Hong Kong riot police shot and injured a protester during anti-government demonstrations across the territory on Tuesday, the 70th anniversary of China's National Day, while dozens of others were also hurt in clashes.
The police confirmed having shot the 18-year-old, reportedly a male high school student, in his left shoulder area, in what marks the first case of its kind since the protests began in June, though warning shots had been fired before.
"A large group of rioters were attacking police officers," police spokeswoman Yolanda Yu said. "Despite warnings from the police, the assailants still continued (with) the violent attacks, the police officers' lives were under serious threat. To save his own life and his colleagues' lives, he fired a live round at the assailant."
Police chief Stephen Lo also defended the officer's action, saying the evidence at hand indicated it was a legal and reasonable use of force for self-defense and to protect fellow officers.
"It was in a split second the officer made the judgement to shoot when he found his life under threat as he was under attack at a close range," Lo told reporters at a later briefing.
Local media said the student was hospitalized in critical condition after being shot in the chest during a clash with police in Tsuen Wan in the New Territories. Footage uploaded online showed him wielding a metal rod at police standing at arm's length when the shot went off.
The Hospital Authority merely confirmed that two of the 66 injured individuals were in critical condition.
More than 180 people were arrested in the day, Lo said, and 25 police officers were injured.
At Yau Ma Tei in Kowloon, police fired two warning shots while trying to save an officer who scuffled with stick-wielding protesters. Three officers were seen leaving with blood on their faces, TVB news footage showed.
Clashes also happened in various other districts including Admiralty, Wan Chai and Causeway Bay on Hong Kong Island, Wong Tai Sin, Sham Shui Po and Tsim Sha Tsui in Kowloon, and Tsuen Wan, Sha Tin and Tuen Mun in the New Territories.
Makeshift barriers on roads were set afire by protesters, who sometimes attacked riot police with sticks and petrol bombs, while police fired teargas, pepper balls, rubber bullets and sponge grenades and used water cannon to disperse the crowds.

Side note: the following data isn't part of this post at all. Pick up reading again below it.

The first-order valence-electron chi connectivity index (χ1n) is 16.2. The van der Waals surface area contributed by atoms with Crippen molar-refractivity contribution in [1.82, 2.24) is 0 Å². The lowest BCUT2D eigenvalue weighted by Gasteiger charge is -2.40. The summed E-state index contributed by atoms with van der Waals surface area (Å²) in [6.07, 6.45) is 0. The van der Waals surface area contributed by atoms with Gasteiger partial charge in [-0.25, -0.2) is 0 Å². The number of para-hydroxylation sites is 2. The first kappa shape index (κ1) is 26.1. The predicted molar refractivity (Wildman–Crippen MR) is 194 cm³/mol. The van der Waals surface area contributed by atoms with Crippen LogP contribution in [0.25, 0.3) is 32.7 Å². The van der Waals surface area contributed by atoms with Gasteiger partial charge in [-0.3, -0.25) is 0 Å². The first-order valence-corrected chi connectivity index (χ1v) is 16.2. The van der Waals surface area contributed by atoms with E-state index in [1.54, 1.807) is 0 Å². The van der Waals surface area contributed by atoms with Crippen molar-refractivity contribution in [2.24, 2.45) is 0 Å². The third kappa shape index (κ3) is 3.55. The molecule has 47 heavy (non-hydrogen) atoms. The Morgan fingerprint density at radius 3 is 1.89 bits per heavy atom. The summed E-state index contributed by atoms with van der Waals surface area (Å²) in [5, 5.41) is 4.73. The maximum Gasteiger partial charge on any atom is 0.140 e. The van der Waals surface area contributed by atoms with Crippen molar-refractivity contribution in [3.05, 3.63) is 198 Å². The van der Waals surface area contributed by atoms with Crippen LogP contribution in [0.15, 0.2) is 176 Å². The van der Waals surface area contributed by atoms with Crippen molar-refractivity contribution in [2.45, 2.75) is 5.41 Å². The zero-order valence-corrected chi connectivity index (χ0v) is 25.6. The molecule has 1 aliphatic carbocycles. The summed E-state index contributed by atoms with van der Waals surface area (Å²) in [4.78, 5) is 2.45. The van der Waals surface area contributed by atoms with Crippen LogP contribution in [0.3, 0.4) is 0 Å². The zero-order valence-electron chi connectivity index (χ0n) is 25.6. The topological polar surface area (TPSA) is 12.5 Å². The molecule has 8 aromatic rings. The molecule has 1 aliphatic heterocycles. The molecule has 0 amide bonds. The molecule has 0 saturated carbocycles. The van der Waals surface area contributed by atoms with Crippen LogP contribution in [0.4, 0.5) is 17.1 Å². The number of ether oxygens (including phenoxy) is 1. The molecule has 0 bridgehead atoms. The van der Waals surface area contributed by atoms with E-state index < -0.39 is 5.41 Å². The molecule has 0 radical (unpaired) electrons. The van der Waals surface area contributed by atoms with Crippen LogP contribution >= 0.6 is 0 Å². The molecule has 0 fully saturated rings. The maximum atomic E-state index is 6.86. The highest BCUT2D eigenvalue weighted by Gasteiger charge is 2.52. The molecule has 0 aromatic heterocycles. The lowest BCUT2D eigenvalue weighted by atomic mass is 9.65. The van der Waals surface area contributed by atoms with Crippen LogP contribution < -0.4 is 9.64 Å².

Earlier in the day, tens of thousands of protesters marched in an ongoing protest against a now-suspended China extradition bill, despite the march being prohibited by police.
"Fight for freedom, stand with Hong Kong!" and "Five demands, not one less!" the crowd, clad in black outfits and mostly wearing facemasks, chanted. "Universal suffrage now!"
"We are out celebrating the national day (of China)," Twistie Luk, a 21-year-old student, said sarcastically.
"The motion to withdraw the bill has nothing to do with (an) answer to all five demands, and the so-called open dialogue (between the government and the public) was just a farce. There is no turning back to normal life now," she said.
Government leader Carrie Lam's announcement last month of the planned withdrawal of the extradition bill, which would allow the transfer of fugitives to mainland China, has failed to quell the protests that began in June.
Protesters' demands have widened to include an independent inquiry on police use of violent tactics against protesters, pardons for all those arrested and democratic reform.
Subway and light rail services were seriously hampered as more than 40 stations, about half of the whole network, were closed down and some were seriously damaged. About 30 shopping malls were closed in anticipation of chaos.
A fireworks display scheduled at night was canceled two weeks ago, with organizers citing public safety concerns.
The police said they have arrested 51 people since Monday for alleged possession of materials to make petrol bombs and offensive weapons, as well as for other objects used by protesters such as helmets, slingshots and metal beads.
In the morning, political dignitaries attended a cocktail reception after watching a flag-raising ceremony from inside the convention center, also out of concern for safety.
"Ever since Hong Kong's return to our motherland 22 years ago, (the Hong Kong government) has implemented the policy of 'one country, two systems' successfully," acting Chief Executive Matthew Cheung said in a speech.
"At the same time, Hong Kong is experiencing social instability. Violence and confrontation are never solutions to problems. To resolve the current acute social conflicts, we need more than ever the solidarity of all Hong Kong people to...seek common ground and accommodate differences," he said.